4 Ways the U.S. Biopharma Industry is Pushing Back on Biosimilars
Europe began approving biosimilars in 2006. The U.S. has lagged behind, only starting to approve these copycat drugs in 2015. However, of the nine biosimilars approved in the U.S., only three are actually on the market because of barriers thrown up by the biopharma industry.
A biosimilar is essentially a generic version of a biologics drug. But unlike a generic drug, which is an exact copycat of a branded drug, a biosimilar is “similar” to a branded biologic, but not a direct copycat. As a result, biosimilars require clinical trials and more regulatory approvals before hitting the market.
An IMS Institute report, which was funded by Novartis, projected that without biosimilar competition, a total of $225 billion would be spent on eight top-selling biologics in the U.S. and five European countries, Germany, France, Italy, Spain and the UK, between 2016 and 2020. Those eight biologics are losing patent protection and the IMS calculated that the cumulative savings from biosimilar competition from 2015 to 2020 could range from $45 billion to $90 billion.
Which goes a long way to explaining both the appeal of biosimilars and the problems—for biopharma—caused by biosimilars.
There’s a lot of money involved. But for companies with brand-name biologics that often have six-figure prices, biosimilar competition will eat into their profits. For the companies manufacturing biosimilars—often companies that themselves are facing biosimilar competition—it’s a shot at a piece of all that revenue.
For consumers, biosimilars are more widely available versions of expensive biologics at a lower price. Christine Simmons, executive director of the Biosimilars Council, a division of the Association for Accessible Medicines, writes for STAT, saying, “As of April 1 of this year, the FDA had 63 ‘programs’ or applications for biosimilar review, representing competition for 31 brand-name biologics (also known as a reference products). These biosimilars, if approved, will improve patient access to very expensive treatments for complex conditions at lower costs. Biosimilars provide competition to costly biologic medicine that are used by less than 2 percent of Americans but that account for more than 26 percent of drug spending.”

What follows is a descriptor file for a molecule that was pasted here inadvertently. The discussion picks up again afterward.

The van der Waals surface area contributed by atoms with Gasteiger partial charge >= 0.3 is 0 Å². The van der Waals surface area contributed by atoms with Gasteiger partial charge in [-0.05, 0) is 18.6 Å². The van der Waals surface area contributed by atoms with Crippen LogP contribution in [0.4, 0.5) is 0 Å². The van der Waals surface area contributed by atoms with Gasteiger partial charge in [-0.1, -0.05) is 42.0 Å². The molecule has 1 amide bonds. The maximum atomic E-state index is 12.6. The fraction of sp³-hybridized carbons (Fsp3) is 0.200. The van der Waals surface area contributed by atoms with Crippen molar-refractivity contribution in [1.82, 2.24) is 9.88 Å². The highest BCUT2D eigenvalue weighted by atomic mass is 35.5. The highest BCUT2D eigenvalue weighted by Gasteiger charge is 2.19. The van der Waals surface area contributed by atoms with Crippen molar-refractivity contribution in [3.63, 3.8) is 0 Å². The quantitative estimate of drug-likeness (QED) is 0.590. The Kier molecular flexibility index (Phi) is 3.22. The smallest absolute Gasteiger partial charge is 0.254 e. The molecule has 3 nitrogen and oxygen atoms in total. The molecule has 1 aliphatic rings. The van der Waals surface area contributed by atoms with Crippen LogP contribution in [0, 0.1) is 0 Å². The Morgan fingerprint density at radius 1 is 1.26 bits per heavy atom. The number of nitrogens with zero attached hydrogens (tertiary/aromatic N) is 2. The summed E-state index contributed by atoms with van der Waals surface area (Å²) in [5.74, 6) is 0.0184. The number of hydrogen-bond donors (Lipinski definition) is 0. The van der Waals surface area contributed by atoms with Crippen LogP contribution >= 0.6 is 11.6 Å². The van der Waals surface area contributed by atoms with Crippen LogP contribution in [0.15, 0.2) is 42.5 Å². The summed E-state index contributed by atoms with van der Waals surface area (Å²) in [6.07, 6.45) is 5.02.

In January 2018, the U.S. Food and Drug Administration (FDA) announced a Biosimilar Innovation Plan, which would make way for more biosimilar development and approval. FDA Commissioner Scott Gottlieb said in a statement, “In focusing on these selected efforts, we will optimize our resources to achieve clear deliverables that will yield results over the next  years. Publishing this Roadmap is another way that we aim to provide more transparency about the FDA’s policy undertakings to all our stakeholders.”
Simmon, however, writes, “While FDA support is necessary to achieving a robust biosimilars market, it is not by itself sufficient. That’s because while the agency and many policymakers and health care stakeholders are seeking to foster biosimilar competition, powerful forces seek to thwart it.”
She cites four tactics being used to battle biosimilars.
- Gaming the FDA’s Risk Evaluation and Mitigation Strategies. Although designed to protect patients, she writes, they “are increasingly used to restrict biosimilar makers from gaining access to samples of brand-name biologics needed for biosimilar development.”
- Patent expansion. Biopharma companies are filing more and more “non-innovative” patents on the drugs they want to protect, forcing biosimilar manufacturers to weave their way through a maze of patent lawsuits.
- Rebate traps. Simmons writes, “Upon market entry of a competitive biosimilar, some brand manufacturers have threatened to remove the rebates they provide to payers unless the biosimilar is effectively excluded from the market.”
- Distorted marketing. Simmons indicates that some companies are disseminating misleading information or raising concerns about the safety and effectiveness of biosimilars, even though they must go through a stringent FDA testing and review program similar to those for new drugs.
Simmons writes, “These barriers have forced the U.S. biosimilars industry into a perpetual state of infancy and cost patients and taxpayers more than $5 billion each year.”